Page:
Repentance

Sin: The ‘laundry list’ approach

For most of my life, I have approached sin as primarily behavioral. Sin was breaking the commandments. I felt I could enumerate my sins (and indeed, I thought it was my duty to do so at the end of each day). The scriptures were basically compilations of rules that I needed to take care not to break. I went to church so that I could learn the many and various ways in which I might be breaking said rules, and there I could also learn the ‘Rs’ of Repentance.

I don’t think that approach worked for me very well.

I don’t want to give the wrong impression, I feel grateful for the scores of teachers that worked hard (for the most part) to train me up in the way I should go. And perhaps it is even helpful for a child and young adult to have the kinds of strictures that I lived my life under.

Sin as Symptom

I am told that the Hebrew and Greek words that were translated into ‘repentance’ in the KJV and other English translations of the bible might be more appropriately rendered as “turning away” or “reorienting.”

This seems to suggest a much more holistic approach. It isn’t enough to identify an individual behavior that is ‘out of harmony with the teachings of Jesus.’ What we need is a fundamental reorienting of our lives.

From this perspective, it seems more appropriate to think of individual ‘sinful behaviors’ as symptomatic of some deeper problem. Repentance that focuses on the changing individual behaviors is like putting a bandaid over a runny nose. The symptom might disappear temporarily, but if we don’t do anything to address the underlying problem, our efforts will be in vain.

Where the theory meets the road

A few weeks ago, I put up a post where I briefly covered some of the different theories of the atonement. When we think about sin and repentance, our working theory of the atonement becomes important. For example if we believe that the atonement was Christ’s way of paying the price for each of our sins individually (as in the ‘penal substitution’ models of the atonement), we are implicitly saying that individual behaviors carry with them some quantifiable punishment price tag. Some eternal scales of justice need to be weighed out and brought back into alignment. This is reflected in a popular song in Mormon circles which contains the line “How many drops of blood were shed for me?”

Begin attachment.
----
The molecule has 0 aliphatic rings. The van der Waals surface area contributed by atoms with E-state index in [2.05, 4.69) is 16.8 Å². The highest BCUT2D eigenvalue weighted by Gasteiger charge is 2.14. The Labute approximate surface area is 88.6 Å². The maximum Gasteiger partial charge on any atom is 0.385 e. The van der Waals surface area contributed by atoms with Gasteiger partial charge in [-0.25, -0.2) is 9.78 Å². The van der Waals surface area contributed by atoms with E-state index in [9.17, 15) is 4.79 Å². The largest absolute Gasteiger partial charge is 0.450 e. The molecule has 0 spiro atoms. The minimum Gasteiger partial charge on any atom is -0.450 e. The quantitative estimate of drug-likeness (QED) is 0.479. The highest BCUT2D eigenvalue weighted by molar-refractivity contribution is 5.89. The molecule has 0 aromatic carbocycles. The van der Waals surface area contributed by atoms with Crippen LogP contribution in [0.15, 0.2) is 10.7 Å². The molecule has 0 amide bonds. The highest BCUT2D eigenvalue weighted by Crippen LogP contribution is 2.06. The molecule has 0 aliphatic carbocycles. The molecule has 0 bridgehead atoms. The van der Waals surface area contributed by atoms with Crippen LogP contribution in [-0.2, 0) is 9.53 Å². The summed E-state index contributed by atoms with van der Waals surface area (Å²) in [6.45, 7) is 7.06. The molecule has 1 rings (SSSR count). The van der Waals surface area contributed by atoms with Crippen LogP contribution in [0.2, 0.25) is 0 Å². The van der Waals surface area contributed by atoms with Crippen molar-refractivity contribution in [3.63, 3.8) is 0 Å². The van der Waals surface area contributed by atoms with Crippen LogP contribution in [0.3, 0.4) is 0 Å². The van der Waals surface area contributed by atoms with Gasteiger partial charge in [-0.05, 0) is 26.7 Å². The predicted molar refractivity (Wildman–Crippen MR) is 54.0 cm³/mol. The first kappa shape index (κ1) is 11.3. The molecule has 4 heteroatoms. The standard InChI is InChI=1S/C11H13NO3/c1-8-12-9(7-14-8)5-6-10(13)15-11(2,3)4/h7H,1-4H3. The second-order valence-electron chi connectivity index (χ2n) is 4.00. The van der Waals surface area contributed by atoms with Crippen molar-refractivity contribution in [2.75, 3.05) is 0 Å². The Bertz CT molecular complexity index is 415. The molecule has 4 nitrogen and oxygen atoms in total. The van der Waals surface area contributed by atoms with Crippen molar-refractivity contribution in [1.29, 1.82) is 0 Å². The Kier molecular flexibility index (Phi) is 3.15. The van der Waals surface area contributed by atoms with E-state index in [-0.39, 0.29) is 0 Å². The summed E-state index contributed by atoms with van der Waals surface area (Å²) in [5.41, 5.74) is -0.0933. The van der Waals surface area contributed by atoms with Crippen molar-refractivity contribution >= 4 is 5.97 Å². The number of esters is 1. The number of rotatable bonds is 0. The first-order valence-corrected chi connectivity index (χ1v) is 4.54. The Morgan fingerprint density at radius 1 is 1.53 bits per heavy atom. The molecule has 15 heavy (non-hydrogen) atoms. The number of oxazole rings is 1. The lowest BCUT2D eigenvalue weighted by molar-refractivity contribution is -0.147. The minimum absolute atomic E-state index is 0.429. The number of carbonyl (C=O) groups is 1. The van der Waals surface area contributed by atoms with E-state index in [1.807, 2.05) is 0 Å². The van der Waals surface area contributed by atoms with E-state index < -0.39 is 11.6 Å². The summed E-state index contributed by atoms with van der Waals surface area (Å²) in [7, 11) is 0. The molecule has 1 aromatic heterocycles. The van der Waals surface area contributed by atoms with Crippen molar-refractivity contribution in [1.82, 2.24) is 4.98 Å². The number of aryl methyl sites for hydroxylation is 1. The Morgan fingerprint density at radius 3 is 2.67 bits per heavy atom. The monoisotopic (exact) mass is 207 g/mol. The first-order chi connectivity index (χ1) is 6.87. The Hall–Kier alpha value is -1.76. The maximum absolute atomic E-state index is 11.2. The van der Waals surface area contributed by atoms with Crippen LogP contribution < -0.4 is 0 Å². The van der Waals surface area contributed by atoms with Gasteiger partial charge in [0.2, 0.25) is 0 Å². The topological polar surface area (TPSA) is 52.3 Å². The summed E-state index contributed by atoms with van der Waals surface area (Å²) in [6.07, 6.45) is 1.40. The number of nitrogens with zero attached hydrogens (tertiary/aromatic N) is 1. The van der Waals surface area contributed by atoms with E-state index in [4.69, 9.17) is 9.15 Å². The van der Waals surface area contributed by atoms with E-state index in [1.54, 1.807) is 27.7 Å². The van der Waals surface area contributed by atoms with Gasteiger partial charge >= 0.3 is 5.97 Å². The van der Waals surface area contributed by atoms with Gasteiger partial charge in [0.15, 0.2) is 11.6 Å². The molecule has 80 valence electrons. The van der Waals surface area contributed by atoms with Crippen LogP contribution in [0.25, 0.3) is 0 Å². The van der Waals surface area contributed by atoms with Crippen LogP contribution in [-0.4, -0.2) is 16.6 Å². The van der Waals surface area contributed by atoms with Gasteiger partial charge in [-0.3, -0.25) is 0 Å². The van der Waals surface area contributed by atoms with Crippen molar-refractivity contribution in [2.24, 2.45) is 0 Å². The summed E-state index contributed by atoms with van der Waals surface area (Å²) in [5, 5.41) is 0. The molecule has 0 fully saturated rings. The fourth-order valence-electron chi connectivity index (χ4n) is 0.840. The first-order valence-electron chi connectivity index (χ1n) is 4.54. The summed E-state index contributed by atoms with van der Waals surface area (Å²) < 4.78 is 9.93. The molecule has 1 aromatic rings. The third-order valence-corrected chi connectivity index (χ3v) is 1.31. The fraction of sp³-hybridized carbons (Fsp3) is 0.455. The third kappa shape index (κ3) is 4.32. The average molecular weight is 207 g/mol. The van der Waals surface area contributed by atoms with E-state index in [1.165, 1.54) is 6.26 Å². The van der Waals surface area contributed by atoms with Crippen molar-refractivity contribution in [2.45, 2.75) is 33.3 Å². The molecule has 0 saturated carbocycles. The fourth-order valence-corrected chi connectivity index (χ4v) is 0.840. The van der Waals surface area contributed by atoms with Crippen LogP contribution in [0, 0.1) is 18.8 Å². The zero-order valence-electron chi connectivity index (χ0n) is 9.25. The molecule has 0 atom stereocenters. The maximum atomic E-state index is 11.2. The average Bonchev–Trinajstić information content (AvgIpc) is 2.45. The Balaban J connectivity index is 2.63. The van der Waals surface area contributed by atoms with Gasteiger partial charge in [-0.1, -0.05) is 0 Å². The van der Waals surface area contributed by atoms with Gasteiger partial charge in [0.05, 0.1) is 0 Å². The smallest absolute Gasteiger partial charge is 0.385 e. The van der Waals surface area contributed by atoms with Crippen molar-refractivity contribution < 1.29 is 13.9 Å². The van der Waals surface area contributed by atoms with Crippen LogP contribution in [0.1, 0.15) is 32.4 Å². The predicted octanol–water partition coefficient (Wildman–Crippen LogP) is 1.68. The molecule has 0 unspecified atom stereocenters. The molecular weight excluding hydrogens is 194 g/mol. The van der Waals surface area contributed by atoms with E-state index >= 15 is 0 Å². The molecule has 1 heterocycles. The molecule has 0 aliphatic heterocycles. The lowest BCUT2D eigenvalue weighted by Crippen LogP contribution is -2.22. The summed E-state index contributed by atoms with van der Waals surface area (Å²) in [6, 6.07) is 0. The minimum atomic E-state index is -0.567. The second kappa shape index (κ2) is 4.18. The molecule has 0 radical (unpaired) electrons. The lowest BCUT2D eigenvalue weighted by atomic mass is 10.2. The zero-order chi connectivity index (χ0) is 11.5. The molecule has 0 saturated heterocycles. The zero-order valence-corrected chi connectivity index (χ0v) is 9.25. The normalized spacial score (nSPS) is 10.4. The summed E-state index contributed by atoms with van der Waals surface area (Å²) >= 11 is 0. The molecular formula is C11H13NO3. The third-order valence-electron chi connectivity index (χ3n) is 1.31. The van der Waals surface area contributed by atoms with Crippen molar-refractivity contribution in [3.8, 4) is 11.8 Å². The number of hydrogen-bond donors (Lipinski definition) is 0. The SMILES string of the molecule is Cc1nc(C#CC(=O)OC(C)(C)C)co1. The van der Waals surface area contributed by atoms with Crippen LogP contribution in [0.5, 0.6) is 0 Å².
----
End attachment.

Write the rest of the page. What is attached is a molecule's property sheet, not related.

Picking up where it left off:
This is a powerful sentiment, but I don’t think I can fully subscribe to what it is trying to say about the atonement. It seems to point us toward the unhelpful view of sin that I began the post with. If my sinful act causes (caused?) Christ some incremental measure of suffering that (for some reason) the universe requires payment… it seems absurd.

Repentance as changing course

One of the most powerful metaphors in Mormon thought is Lehi’s dream. Lehi’s dream imagines us separated from God’s love by physical space which needs to be traversed. In the journey toward the tree that represent’s God’s love, many lose their way and are lost in ‘strange paths’ and ‘mists of darkness.’ This spatial metaphor is helpful for me.

As I said earlier, sin is symptomatic of a deviation from the correct path. Repentance is the word we use for the reorienting that points us in the right direction. Of course we will never be headed on a perfectly straight course, and we should be continually getting our bearings and adjusting direction as we travel.

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About Brad

I am a rather typical — or perhaps just not atypical — example of a 21st century, “uncorrelated” Mormon. My “Mormon Story” is (I have learned) rather cliche. I was raised by goodly parents, we went to church, followed the letter of the word of wisdom, abstained from the baser elements of the culture, etc. I served an honorable mission, enrolled at BYU, got married in the temple, and never seriously doubted until beginning a PhD program far beyond the Mormon corridor.

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